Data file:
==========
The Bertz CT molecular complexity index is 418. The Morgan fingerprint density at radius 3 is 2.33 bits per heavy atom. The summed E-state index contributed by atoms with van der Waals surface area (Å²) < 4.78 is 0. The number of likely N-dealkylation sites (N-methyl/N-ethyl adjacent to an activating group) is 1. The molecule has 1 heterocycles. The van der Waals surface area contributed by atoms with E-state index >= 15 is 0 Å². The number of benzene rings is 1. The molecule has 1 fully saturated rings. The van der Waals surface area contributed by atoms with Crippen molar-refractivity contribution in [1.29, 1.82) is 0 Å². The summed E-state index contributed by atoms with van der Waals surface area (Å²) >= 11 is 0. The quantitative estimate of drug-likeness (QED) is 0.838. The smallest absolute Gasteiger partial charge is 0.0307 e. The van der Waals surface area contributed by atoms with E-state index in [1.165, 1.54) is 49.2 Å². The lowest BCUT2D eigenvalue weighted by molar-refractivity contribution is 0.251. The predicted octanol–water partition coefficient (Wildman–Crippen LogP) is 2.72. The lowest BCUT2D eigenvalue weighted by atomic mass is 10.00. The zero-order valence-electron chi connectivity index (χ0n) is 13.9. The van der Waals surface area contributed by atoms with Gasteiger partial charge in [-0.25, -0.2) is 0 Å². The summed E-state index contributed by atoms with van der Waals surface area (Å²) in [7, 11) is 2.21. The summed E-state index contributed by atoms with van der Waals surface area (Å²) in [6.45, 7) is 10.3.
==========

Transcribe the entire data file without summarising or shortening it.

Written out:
The Bertz CT molecular complexity index is 418. The Morgan fingerprint density at radius 3 is 2.33 bits per heavy atom. The summed E-state index contributed by atoms with van der Waals surface area (Å²) < 4.78 is 0. The number of likely N-dealkylation sites (N-methyl/N-ethyl adjacent to an activating group) is 1. The molecule has 1 heterocycles. The van der Waals surface area contributed by atoms with E-state index >= 15 is 0 Å². The number of benzene rings is 1. The molecule has 1 fully saturated rings. The van der Waals surface area contributed by atoms with Crippen molar-refractivity contribution in [1.29, 1.82) is 0 Å². The summed E-state index contributed by atoms with van der Waals surface area (Å²) >= 11 is 0. The quantitative estimate of drug-likeness (QED) is 0.838. The smallest absolute Gasteiger partial charge is 0.0307 e. The van der Waals surface area contributed by atoms with E-state index in [1.165, 1.54) is 49.2 Å². The lowest BCUT2D eigenvalue weighted by molar-refractivity contribution is 0.251. The predicted octanol–water partition coefficient (Wildman–Crippen LogP) is 2.72. The lowest BCUT2D eigenvalue weighted by atomic mass is 10.00. The zero-order valence-electron chi connectivity index (χ0n) is 13.9. The van der Waals surface area contributed by atoms with Gasteiger partial charge in [-0.25, -0.2) is 0 Å². The summed E-state index contributed by atoms with van der Waals surface area (Å²) in [7, 11) is 2.21. The summed E-state index contributed by atoms with van der Waals surface area (Å²) in [6.45, 7) is 10.3.